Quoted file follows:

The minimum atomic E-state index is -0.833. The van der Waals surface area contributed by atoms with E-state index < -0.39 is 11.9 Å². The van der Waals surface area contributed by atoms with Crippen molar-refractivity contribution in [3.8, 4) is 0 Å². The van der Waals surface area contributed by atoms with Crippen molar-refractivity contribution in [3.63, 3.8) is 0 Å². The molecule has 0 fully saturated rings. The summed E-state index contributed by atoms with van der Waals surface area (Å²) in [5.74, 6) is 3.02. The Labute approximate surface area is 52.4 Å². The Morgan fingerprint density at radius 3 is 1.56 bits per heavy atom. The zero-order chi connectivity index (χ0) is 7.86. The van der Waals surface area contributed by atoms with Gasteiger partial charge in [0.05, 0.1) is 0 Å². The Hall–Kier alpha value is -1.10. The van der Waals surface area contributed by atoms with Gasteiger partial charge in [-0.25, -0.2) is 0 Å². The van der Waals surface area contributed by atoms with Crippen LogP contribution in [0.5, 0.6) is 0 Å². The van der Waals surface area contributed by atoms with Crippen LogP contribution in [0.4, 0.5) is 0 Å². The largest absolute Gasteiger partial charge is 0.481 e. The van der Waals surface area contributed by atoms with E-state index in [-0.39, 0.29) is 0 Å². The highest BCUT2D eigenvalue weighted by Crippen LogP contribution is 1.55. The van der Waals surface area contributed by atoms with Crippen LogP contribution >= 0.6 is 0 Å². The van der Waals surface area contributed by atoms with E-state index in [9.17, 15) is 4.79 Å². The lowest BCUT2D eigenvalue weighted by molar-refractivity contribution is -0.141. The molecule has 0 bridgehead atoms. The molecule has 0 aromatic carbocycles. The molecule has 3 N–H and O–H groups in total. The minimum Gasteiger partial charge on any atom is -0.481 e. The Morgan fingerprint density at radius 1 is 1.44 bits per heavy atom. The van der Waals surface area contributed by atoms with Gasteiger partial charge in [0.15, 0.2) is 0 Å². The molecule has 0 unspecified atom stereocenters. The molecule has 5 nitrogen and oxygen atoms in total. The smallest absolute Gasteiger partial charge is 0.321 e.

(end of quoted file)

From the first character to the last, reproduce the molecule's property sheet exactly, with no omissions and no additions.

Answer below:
The minimum atomic E-state index is -0.833. The van der Waals surface area contributed by atoms with E-state index < -0.39 is 11.9 Å². The van der Waals surface area contributed by atoms with Crippen molar-refractivity contribution in [3.8, 4) is 0 Å². The van der Waals surface area contributed by atoms with Crippen molar-refractivity contribution in [3.63, 3.8) is 0 Å². The molecule has 0 fully saturated rings. The summed E-state index contributed by atoms with van der Waals surface area (Å²) in [5.74, 6) is 3.02. The Labute approximate surface area is 52.4 Å². The Morgan fingerprint density at radius 3 is 1.56 bits per heavy atom. The zero-order chi connectivity index (χ0) is 7.86. The van der Waals surface area contributed by atoms with Gasteiger partial charge in [0.05, 0.1) is 0 Å². The Hall–Kier alpha value is -1.10. The van der Waals surface area contributed by atoms with Gasteiger partial charge in [-0.25, -0.2) is 0 Å². The van der Waals surface area contributed by atoms with Crippen LogP contribution in [0.5, 0.6) is 0 Å². The van der Waals surface area contributed by atoms with Crippen LogP contribution in [0.4, 0.5) is 0 Å². The largest absolute Gasteiger partial charge is 0.481 e. The van der Waals surface area contributed by atoms with E-state index in [-0.39, 0.29) is 0 Å². The highest BCUT2D eigenvalue weighted by Crippen LogP contribution is 1.55. The van der Waals surface area contributed by atoms with Crippen LogP contribution >= 0.6 is 0 Å². The van der Waals surface area contributed by atoms with E-state index in [9.17, 15) is 4.79 Å². The lowest BCUT2D eigenvalue weighted by molar-refractivity contribution is -0.141. The molecule has 0 bridgehead atoms. The molecule has 0 aromatic carbocycles. The molecule has 3 N–H and O–H groups in total. The minimum Gasteiger partial charge on any atom is -0.481 e. The Morgan fingerprint density at radius 1 is 1.44 bits per heavy atom. The van der Waals surface area contributed by atoms with Gasteiger partial charge in [0.15, 0.2) is 0 Å². The molecule has 0 unspecified atom stereocenters. The molecule has 5 nitrogen and oxygen atoms in total. The smallest absolute Gasteiger partial charge is 0.321 e.